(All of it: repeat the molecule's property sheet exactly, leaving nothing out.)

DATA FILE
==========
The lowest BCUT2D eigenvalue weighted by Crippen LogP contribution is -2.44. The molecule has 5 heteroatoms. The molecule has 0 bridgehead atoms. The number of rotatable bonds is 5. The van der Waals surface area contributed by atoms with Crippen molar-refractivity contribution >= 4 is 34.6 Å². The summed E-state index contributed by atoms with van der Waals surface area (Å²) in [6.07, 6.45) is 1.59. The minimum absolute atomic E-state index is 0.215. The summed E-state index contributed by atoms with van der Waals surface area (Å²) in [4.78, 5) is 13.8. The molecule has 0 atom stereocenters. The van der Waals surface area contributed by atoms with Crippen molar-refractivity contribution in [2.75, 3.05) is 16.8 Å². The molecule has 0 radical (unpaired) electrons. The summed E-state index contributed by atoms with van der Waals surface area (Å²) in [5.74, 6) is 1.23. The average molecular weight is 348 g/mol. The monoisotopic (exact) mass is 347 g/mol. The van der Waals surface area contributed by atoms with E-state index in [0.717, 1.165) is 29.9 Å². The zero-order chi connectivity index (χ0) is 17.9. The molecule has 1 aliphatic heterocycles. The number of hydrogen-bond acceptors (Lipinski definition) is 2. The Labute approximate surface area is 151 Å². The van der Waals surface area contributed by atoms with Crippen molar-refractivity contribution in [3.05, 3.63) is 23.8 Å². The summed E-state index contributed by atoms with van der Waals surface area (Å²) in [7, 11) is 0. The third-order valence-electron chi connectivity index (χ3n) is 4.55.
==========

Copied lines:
The lowest BCUT2D eigenvalue weighted by Crippen LogP contribution is -2.44. The molecule has 5 heteroatoms. The molecule has 0 bridgehead atoms. The number of rotatable bonds is 5. The van der Waals surface area contributed by atoms with Crippen molar-refractivity contribution >= 4 is 34.6 Å². The summed E-state index contributed by atoms with van der Waals surface area (Å²) in [6.07, 6.45) is 1.59. The minimum absolute atomic E-state index is 0.215. The summed E-state index contributed by atoms with van der Waals surface area (Å²) in [4.78, 5) is 13.8. The molecule has 0 atom stereocenters. The van der Waals surface area contributed by atoms with Crippen molar-refractivity contribution in [2.75, 3.05) is 16.8 Å². The molecule has 0 radical (unpaired) electrons. The summed E-state index contributed by atoms with van der Waals surface area (Å²) in [5.74, 6) is 1.23. The average molecular weight is 348 g/mol. The monoisotopic (exact) mass is 347 g/mol. The van der Waals surface area contributed by atoms with E-state index in [0.717, 1.165) is 29.9 Å². The zero-order chi connectivity index (χ0) is 17.9. The molecule has 1 aliphatic heterocycles. The number of hydrogen-bond acceptors (Lipinski definition) is 2. The Labute approximate surface area is 151 Å². The van der Waals surface area contributed by atoms with Crippen molar-refractivity contribution in [3.05, 3.63) is 23.8 Å². The summed E-state index contributed by atoms with van der Waals surface area (Å²) in [7, 11) is 0. The third-order valence-electron chi connectivity index (χ3n) is 4.55.